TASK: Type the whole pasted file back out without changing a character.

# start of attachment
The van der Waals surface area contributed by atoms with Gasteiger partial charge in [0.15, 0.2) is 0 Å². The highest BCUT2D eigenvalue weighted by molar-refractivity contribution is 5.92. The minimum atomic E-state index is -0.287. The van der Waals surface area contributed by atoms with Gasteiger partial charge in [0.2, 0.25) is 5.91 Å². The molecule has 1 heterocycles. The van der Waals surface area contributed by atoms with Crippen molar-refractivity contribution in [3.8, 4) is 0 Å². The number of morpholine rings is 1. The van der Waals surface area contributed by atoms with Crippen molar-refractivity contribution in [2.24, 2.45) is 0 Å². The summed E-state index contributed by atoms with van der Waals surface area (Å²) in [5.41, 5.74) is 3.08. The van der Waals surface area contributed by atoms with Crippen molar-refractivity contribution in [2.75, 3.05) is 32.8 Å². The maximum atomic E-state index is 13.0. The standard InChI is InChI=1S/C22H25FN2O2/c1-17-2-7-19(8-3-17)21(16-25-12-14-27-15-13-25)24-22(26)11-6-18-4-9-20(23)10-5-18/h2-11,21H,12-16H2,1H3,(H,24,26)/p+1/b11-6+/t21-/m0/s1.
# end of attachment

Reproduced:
The van der Waals surface area contributed by atoms with Gasteiger partial charge in [0.15, 0.2) is 0 Å². The highest BCUT2D eigenvalue weighted by molar-refractivity contribution is 5.92. The minimum atomic E-state index is -0.287. The van der Waals surface area contributed by atoms with Gasteiger partial charge in [0.2, 0.25) is 5.91 Å². The molecule has 1 heterocycles. The van der Waals surface area contributed by atoms with Crippen molar-refractivity contribution in [3.8, 4) is 0 Å². The number of morpholine rings is 1. The van der Waals surface area contributed by atoms with Crippen molar-refractivity contribution in [2.24, 2.45) is 0 Å². The summed E-state index contributed by atoms with van der Waals surface area (Å²) in [5.41, 5.74) is 3.08. The van der Waals surface area contributed by atoms with Crippen molar-refractivity contribution in [2.75, 3.05) is 32.8 Å². The maximum atomic E-state index is 13.0. The standard InChI is InChI=1S/C22H25FN2O2/c1-17-2-7-19(8-3-17)21(16-25-12-14-27-15-13-25)24-22(26)11-6-18-4-9-20(23)10-5-18/h2-11,21H,12-16H2,1H3,(H,24,26)/p+1/b11-6+/t21-/m0/s1.